In today’s health-conscious culture we carefully monitor our diets. We count calories and cut carbs and buy organic, because as everyone knows, you are what you eat.
But how much attention do we give our online diet? Do we monitor our intake of information or consider its effect on our souls?
Some of us might have a regular online diet of breaking news, medical information, and stories of loss, tragedy, and heartbreak via social media. We gobble up a huge helping of unhealthy content each morning and snack on it throughout the day. And then we wonder why we are so fearful all the time.
Here’s what can happen to me: I check an online news source only to see a headline about a kidnapping, and I fear for the safety of my grandchildren. Another plane crash or terrorist plot and I worry about C.J.‘s flight home. The local police report indicates a rise in burglaries and I can’t sleep at night.
Whenever we read about something bad happening somewhere else, we may be tempted to imagine it happening to us. And information about bad things happening is everywhere on the Internet!
That’s why we would do well to remember Elisabeth Elliot’s statement of truth (and I can’t help but wonder what her thoughts might be about our online habits!): “There is no grace for our imagination.” Instead, God’s grace is found in the warning to flee these temptations: “Fret not yourself; it tends only to evil” (Ps. 37:8).
So if you find yourself tempted to fret, start by evaluating your online diet. Is it regularly feeding your fearful imagination? If so, then maybe you should choose not to click.
A while ago I told my husband that whenever I went to a particular online parenting forum, I came away feeling anxious about our children. He simply (and wisely) told me not to read it.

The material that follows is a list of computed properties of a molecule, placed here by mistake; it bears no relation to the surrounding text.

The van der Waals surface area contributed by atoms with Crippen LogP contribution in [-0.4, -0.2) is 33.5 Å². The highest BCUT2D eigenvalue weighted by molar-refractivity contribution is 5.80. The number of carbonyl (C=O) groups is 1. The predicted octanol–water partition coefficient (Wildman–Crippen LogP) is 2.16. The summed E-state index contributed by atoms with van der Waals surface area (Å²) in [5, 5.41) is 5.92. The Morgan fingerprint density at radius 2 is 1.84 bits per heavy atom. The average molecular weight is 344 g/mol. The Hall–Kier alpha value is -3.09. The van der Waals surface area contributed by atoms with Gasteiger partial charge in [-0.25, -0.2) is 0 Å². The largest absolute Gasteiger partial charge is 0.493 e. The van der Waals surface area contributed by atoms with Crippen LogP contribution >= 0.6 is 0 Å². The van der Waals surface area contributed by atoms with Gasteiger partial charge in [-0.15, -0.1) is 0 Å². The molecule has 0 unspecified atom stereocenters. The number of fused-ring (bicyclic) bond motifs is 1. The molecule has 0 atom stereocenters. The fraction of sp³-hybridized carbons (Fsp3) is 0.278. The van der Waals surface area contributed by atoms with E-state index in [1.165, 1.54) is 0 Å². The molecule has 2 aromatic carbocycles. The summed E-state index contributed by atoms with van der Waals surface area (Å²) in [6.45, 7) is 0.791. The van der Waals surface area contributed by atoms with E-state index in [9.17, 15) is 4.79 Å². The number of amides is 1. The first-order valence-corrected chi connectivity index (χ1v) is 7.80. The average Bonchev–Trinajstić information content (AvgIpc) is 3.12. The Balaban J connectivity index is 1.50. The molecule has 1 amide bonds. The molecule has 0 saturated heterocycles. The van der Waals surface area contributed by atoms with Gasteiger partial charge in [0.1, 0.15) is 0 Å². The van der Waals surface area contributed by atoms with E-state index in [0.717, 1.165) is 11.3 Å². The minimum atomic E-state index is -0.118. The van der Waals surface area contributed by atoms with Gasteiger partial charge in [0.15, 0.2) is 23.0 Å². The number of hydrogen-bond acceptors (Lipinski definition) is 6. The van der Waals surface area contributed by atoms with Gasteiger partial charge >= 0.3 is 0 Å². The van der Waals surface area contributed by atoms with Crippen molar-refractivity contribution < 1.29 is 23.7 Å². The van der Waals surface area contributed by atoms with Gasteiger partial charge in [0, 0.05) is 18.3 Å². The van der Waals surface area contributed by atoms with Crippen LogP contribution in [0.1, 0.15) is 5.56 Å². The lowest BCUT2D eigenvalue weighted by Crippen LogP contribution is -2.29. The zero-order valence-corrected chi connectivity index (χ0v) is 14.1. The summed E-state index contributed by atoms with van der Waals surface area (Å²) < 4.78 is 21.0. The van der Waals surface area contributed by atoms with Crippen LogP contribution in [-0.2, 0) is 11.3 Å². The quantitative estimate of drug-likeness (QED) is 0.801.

But sometimes the simplest advice is the hardest to take.
A few weeks ago, another update from this group appeared in my inbox and the headline caught my attention. I’m OK now, I can handle it, I thought. And besides, It’s important for me to be informed on this issue. So I clicked.
The post, by a woman I have never met, was about a crisis in her family. And my mind began racing, a mile a minute, wondering if we were on the verge of a similar disaster. Am I missing the warning signs? What if this happens to us?
My husband shook his head and smiled, as if to say “You could have avoided all this anxiety, if only you had taken my advice!” to which I offered no argument.He then explained why he did not think we were on the verge of a family crisis, and patiently led me back to the relevant truths from God’s Word.
The Internet age has conditioned us to think that because we can read everything, we should read everything. In fact, we think we have a kind of obligation to be “informed.” We must have “all the facts.”
But we must reexamine this “obligation to be informed” or this “right to know” from a biblical perspective. When the Corinthians tried to insist “All things are lawful for me” Paul rejoined “but not all things are helpful…I will not be dominated by anything” (1 Cor. 6:12).
So let’s hold this straight edge up against our online browsing habits:
It is “lawful” to read an online news source, but is it helpful for you?
It is “lawful” to visit online forums or chat rooms but does it build you up in the gospel? Does it build others up in the gospel?
It is “lawful” to follow certain Twitter or Facebook feeds, but is it always helpful?
In God’s kingdom, the prize doesn’t go to the “well-informed”, the one who knows everything about everything and everyone, but rather to the one who knows the God who knows everything: “Let not the wise man boast in his wisdom…but let him who boasts boast in this, that he understands and knows me…declares the LORD.” (Jeremiah 9:23-24 ESV)
With that in mind, less time on the Internet and more time in God’s Word seems, in what must be a massive understatement, helpful.